Tolerance of those of different faiths and beliefs
Our school, like our country, has a richness that is due to the diversity of those who live here, and we value, embrace, and respect those from different backgrounds, cultures and beliefs. We aim to enhance children’s understanding of different faiths and beliefs by participating in a range of celebrations throughout the year. Children have the opportunity to dress-up in clothes and try different foods from other cultures and we encourage parents/carers to participate and support our multi-cultural events.
Our curriculum also firmly addresses cultural capital. Through an established process of admissions combined with very strong partnerships, we know our families well. We have identified the currency that we can give to the children in our school to further their social mobility. This, we see, makes the difference:
Vocabulary, morphology and etymology are central to our curriculum intent and therefore threaded through every aspect of teaching and learning. Higher level language and subject specific language (tier 2 and 3) is taught from YrN to Yr6, plotted by teachers, reviewed by subject leaders, displayed in classrooms and used by the children, evidenced in their written and verbal responses. Language is further enhanced through our focus on speaking & listening throughout the school from storytelling in the Early Years, Drama in KS1 and LAMDA in KS2 led by a specialist teacher. Our children pass the LAMDA examinations with distinctions and merits, which is again evidence of improved communication skills, articulation and confidence.
Every child reads every day at Meadlands whether they are part of the Early Readers Club (the lowest 20% readers in the school are part of a specific tailored reading intervention for example following a precision teaching method every day for half a term), or in receipt of 1:1 support from our staff or from one of our volunteers and through completion of the daily reading lessons. The reading lead has developed a systematic and broad provision ensuring children are exposed to a range of authors and genres as they progress through the school. There is a rich, fulfilling, diverse diet of literature for every child. We are not apologetic about aiming for 100% phonics pass in Yr1 and 100% good progress at the end of KS1 and KS2.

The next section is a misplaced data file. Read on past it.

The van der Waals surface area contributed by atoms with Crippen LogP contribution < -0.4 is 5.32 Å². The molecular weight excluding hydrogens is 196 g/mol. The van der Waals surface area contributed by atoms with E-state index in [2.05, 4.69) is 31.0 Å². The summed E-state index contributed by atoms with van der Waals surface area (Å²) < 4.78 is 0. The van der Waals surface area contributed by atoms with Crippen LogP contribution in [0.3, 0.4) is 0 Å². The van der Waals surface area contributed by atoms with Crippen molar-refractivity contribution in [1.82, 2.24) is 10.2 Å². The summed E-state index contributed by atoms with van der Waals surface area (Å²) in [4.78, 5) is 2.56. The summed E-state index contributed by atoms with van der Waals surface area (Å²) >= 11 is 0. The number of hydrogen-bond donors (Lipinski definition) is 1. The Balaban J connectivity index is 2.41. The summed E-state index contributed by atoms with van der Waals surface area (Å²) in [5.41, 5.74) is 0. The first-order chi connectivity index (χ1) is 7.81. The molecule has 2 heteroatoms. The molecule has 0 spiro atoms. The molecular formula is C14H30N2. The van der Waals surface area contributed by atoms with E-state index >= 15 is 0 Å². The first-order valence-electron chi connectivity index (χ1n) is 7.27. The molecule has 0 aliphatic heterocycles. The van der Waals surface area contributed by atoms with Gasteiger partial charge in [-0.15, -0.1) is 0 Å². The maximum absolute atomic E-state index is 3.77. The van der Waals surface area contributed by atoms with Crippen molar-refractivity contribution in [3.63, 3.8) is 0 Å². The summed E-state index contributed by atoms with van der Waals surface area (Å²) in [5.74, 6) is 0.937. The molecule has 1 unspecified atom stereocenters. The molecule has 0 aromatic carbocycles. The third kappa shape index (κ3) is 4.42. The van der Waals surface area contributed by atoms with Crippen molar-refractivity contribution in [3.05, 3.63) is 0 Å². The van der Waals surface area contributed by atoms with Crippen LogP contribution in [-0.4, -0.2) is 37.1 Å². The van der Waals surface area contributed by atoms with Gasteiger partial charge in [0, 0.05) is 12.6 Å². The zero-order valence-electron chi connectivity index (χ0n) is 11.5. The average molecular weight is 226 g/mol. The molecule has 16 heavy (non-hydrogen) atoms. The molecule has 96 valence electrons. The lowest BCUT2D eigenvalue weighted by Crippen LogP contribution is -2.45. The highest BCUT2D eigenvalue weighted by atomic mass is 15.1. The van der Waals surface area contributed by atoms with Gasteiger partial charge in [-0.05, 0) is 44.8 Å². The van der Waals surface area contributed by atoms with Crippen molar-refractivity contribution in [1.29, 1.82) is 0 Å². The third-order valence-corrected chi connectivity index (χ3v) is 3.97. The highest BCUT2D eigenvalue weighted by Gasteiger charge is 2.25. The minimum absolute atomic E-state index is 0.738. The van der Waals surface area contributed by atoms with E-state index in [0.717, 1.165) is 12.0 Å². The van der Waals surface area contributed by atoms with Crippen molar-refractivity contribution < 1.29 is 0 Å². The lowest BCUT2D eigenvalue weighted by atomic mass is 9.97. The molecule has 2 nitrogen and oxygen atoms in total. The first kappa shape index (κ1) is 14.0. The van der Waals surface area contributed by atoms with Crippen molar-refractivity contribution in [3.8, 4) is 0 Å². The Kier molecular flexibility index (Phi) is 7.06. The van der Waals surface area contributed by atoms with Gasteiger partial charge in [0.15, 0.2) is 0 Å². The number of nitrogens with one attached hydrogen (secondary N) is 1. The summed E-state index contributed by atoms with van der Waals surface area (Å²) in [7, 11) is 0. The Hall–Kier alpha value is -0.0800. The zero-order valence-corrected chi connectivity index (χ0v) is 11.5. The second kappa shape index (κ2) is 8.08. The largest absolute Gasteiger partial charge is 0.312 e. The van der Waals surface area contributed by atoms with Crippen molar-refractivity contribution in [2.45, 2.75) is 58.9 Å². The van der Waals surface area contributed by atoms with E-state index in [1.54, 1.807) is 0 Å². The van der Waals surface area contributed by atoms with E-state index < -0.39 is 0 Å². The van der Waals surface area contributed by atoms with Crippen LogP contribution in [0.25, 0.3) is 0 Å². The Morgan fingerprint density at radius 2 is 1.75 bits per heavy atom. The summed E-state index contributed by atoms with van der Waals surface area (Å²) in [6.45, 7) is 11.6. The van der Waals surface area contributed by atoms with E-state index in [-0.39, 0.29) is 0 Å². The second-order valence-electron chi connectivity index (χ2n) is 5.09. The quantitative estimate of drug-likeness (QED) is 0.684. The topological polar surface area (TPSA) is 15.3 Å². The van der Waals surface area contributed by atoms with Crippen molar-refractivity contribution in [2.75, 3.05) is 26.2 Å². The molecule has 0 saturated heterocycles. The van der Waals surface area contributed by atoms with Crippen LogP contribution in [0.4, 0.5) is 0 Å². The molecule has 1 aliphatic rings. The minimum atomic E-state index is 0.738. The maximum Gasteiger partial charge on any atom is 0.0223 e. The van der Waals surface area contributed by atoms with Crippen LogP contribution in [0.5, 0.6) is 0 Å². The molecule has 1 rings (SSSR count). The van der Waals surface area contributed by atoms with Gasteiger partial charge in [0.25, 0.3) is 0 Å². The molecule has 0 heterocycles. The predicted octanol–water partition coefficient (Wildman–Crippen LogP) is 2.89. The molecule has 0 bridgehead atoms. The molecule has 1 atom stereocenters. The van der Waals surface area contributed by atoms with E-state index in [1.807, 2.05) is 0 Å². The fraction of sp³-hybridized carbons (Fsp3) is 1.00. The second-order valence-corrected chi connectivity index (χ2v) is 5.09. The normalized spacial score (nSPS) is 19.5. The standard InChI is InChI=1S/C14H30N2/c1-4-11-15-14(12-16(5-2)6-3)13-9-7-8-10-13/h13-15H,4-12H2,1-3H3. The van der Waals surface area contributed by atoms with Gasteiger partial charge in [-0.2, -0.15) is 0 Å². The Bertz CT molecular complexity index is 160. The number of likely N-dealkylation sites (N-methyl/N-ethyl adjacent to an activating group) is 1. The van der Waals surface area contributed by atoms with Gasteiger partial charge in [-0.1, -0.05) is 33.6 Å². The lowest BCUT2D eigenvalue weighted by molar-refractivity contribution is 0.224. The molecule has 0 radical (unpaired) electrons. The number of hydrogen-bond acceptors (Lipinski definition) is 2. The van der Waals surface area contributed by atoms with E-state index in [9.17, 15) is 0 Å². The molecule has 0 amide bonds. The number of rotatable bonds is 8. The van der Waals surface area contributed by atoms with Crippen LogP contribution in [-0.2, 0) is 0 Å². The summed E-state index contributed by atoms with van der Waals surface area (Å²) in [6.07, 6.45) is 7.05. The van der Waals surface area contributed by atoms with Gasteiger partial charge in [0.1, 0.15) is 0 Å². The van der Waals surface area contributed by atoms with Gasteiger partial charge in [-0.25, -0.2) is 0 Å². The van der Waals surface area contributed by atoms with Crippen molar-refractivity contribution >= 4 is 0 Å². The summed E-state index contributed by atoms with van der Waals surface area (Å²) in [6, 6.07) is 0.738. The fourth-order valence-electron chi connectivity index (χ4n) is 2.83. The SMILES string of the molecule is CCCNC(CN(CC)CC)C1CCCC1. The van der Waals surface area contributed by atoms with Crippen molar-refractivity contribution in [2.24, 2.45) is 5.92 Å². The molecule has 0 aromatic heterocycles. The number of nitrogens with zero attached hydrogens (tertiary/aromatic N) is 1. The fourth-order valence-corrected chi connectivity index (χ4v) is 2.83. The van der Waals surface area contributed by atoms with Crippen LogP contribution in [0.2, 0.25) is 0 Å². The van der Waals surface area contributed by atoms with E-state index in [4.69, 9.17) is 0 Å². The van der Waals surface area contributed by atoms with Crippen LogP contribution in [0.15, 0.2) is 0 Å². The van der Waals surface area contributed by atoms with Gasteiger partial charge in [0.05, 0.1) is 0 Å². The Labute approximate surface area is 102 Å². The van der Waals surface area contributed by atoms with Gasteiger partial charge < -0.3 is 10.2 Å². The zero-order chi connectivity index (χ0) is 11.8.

We seek wider unique opportunities beyond our school gates which has led to children accessing activities that would otherwise be financially prohibitive. For example our links with Hampton Horse Rangers has led to a number of children experiencing a day at the stables and this led to 2 pupils being selected as a ‘rangers’ and being part of competition groups. This is a career path that parents state their children would never have had. Our links with local sporting clubs, including the local ballet school and Rose Youth Theatre have also widened experiences for our children and something we have consciously worked towards to combat the current climate of digital babysitting. Our children are introduced to a wide range of human creativity and achievement. This is embedded throughout our curriculum and carefully planned by teachers at the start of a new unit of work. Children learn about subject 'heroes' from Greta Thunberg to Mozart to Mo Farah. They have trips to galleries, museums, sport stadiums as well as opportunities to visit the theatre, The Rose, The Globe and The Royal Opera House. They even get the chance to perform at The O2!
We also want the children to introduce their Cultural Capital to us, bringing their experiences into the classroom. With such a well planned curriculum and good knowledge of our families, we have been successful in doing this. Some recent examples include a Yr6 child sharing letters written by his great grandmother during the war and her experiences of being an evacuee, one of our Muslim children teaching his experiences of faith in a whole school assembly, parents who work at The Royal Botanical Gardens, Kew - supporting a topic on conservation and one of our Indian families helping plan an Indian day for the Yr4 children. The staff like to get involved too and have shared experiences of travel to Rwanda, Nepal and Ghana and more recently our Australian club provider led a powerful assembly on the recent bush fires in western Australia.